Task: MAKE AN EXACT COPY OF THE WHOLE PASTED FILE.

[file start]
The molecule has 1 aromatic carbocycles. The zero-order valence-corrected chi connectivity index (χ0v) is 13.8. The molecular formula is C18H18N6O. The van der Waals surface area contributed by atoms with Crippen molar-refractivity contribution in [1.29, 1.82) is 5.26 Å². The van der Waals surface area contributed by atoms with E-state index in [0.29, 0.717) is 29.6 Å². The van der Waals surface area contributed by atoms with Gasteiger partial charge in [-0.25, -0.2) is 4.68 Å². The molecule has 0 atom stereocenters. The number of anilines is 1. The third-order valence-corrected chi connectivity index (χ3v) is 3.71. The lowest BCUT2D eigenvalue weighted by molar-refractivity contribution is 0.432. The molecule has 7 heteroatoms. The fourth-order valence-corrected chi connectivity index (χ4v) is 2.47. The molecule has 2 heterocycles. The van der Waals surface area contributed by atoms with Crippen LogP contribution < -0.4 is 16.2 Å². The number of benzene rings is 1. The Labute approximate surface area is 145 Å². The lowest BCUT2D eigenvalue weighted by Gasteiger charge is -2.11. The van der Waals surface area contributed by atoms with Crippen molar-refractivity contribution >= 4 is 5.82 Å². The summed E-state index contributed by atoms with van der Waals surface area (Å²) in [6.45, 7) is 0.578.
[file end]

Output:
The molecule has 1 aromatic carbocycles. The zero-order valence-corrected chi connectivity index (χ0v) is 13.8. The molecular formula is C18H18N6O. The van der Waals surface area contributed by atoms with Crippen molar-refractivity contribution in [1.29, 1.82) is 5.26 Å². The van der Waals surface area contributed by atoms with E-state index in [0.29, 0.717) is 29.6 Å². The van der Waals surface area contributed by atoms with Gasteiger partial charge in [-0.25, -0.2) is 4.68 Å². The molecule has 0 atom stereocenters. The number of anilines is 1. The third-order valence-corrected chi connectivity index (χ3v) is 3.71. The lowest BCUT2D eigenvalue weighted by molar-refractivity contribution is 0.432. The molecule has 7 heteroatoms. The fourth-order valence-corrected chi connectivity index (χ4v) is 2.47. The molecule has 2 heterocycles. The van der Waals surface area contributed by atoms with Crippen LogP contribution < -0.4 is 16.2 Å². The number of benzene rings is 1. The Labute approximate surface area is 145 Å². The lowest BCUT2D eigenvalue weighted by Gasteiger charge is -2.11. The van der Waals surface area contributed by atoms with Crippen molar-refractivity contribution >= 4 is 5.82 Å². The summed E-state index contributed by atoms with van der Waals surface area (Å²) in [6.45, 7) is 0.578.